Why You Should Run From All-In-One
As technology becomes more advanced, it is often well-received when there is a solution that comes along that attempts to make things a little bit easier.
Whether it’s easier to use, manage, or understand, it tends to be an attractive option at some level.
In the world of learning management systems, this is often in the form of “all-in-one” solutions.
A favorite technique of infomercials for years, the “all-in-one” offering is tempting. Why would you want to do “more” when you can do “less”?
But a jack-of-all-trades is seldom the master at one.
Learning management systems that claim that they have everything you could possibly need are doing customers a disservice. The reality is that there is not a single LMS out there that can fulfill this promise (believe me, if it were possible we would have done it by now).
As a solution provider, stepping away from the “all-in-one” approach means that you are admitting you’re not good at all things, and this can be scary. However, at the same time you are doing your customers a huge favor. You are giving them access to solutions by people who are experts in their field.
Let’s consider an example. When we first launched the LearnDash, customers often asked us to create an online forum within the software that could be used in conjunction with courses, and we researched what it would take to do so.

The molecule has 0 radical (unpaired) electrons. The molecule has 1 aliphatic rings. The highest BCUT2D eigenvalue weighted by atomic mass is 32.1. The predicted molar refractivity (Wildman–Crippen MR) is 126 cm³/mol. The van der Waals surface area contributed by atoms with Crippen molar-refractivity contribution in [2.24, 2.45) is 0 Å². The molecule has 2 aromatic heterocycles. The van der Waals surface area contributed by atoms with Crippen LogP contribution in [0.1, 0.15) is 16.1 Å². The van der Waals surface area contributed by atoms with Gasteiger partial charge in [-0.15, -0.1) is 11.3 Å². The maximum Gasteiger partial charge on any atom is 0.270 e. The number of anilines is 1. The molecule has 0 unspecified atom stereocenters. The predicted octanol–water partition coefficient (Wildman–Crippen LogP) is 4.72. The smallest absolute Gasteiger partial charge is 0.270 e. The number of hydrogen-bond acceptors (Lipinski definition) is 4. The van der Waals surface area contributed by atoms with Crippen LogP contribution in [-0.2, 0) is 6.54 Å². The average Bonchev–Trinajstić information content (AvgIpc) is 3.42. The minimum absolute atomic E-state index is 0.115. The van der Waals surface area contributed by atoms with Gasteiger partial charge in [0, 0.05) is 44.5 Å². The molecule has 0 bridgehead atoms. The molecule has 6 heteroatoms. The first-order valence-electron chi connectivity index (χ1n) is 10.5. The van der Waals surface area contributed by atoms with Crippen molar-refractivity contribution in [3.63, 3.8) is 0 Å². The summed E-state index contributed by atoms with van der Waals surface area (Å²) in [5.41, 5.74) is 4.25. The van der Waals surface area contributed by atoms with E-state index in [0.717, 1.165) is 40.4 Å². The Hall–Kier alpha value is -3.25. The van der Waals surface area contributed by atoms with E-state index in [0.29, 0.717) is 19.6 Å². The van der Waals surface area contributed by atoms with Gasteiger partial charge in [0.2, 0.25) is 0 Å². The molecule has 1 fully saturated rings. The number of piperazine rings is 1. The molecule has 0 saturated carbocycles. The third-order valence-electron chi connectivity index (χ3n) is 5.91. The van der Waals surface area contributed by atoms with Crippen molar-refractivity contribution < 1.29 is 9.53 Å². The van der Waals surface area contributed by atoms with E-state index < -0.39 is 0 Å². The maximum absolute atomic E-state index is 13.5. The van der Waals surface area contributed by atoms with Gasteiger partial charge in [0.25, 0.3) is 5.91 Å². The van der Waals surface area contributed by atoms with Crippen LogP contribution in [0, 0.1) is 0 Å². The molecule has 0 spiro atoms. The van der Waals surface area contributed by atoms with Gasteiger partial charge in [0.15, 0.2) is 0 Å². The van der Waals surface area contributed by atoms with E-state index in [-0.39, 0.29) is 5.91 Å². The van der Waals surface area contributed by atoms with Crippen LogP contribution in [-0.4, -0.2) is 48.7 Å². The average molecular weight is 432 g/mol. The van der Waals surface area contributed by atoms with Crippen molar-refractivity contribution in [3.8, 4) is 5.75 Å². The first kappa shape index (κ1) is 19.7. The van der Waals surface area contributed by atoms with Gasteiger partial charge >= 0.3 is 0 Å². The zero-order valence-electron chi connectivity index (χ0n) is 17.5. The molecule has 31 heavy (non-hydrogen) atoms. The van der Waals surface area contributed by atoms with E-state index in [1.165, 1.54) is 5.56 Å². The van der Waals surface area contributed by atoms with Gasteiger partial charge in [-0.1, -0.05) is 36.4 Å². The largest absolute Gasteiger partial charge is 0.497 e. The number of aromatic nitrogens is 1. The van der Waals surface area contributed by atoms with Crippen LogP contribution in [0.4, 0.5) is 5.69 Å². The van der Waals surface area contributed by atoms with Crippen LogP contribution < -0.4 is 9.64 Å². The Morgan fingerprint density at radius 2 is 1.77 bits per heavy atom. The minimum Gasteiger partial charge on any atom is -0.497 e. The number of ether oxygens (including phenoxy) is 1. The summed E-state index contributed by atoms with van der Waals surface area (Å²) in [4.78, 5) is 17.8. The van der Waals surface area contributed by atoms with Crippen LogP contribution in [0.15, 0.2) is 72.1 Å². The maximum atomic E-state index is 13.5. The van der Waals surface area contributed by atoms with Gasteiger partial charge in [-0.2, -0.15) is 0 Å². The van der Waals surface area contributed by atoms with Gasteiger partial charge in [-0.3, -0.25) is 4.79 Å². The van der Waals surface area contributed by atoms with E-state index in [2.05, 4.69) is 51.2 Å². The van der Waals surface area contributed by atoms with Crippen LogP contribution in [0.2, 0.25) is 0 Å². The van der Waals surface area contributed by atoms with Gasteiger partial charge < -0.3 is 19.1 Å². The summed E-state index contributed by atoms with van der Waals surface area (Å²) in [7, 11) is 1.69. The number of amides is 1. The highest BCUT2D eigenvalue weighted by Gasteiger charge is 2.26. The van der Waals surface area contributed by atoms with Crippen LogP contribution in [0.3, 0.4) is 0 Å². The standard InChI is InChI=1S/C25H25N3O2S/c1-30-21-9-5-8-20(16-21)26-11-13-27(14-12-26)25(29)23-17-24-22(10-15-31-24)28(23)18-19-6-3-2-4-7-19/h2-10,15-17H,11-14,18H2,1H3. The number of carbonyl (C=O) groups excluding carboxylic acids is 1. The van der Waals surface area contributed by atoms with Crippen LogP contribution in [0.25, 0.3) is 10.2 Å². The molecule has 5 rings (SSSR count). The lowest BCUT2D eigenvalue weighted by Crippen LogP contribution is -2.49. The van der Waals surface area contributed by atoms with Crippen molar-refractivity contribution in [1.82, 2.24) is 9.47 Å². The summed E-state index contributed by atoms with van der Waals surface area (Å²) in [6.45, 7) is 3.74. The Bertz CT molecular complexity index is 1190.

After serious consideration, we opted against it. Mainly because we weren’t forum experts, and we also didn’t want to bloat our LMS with a feature that may not be used by a portion of users.
That said, we still felt it necessary to give people a forum option, and it turns out that the same folks behind WordPress are also behind an extremely popular forum solution – all we had to do was link our offering to theirs.
In the end this became a win-win situation. We didn’t have to pretend to be forum experts. We didn’t have to learn all about how forums worked, enhance forum functionality over time, and so on. On the flip-side, our customers ultimately got access to the best, most popular forum solution for WordPress.
This is just one example of course, but I think it highlights my main point. In the context of learning management systems, when providers attempt to build every imaginable feature into their solution, it is bound to fall short somewhere. It could be in the software’s performance, the quality of the support provided, or in relation to feature development and maintenance over time.
Avoid the headaches and stay away from the “all-in-one” (“magic-pill”) solution.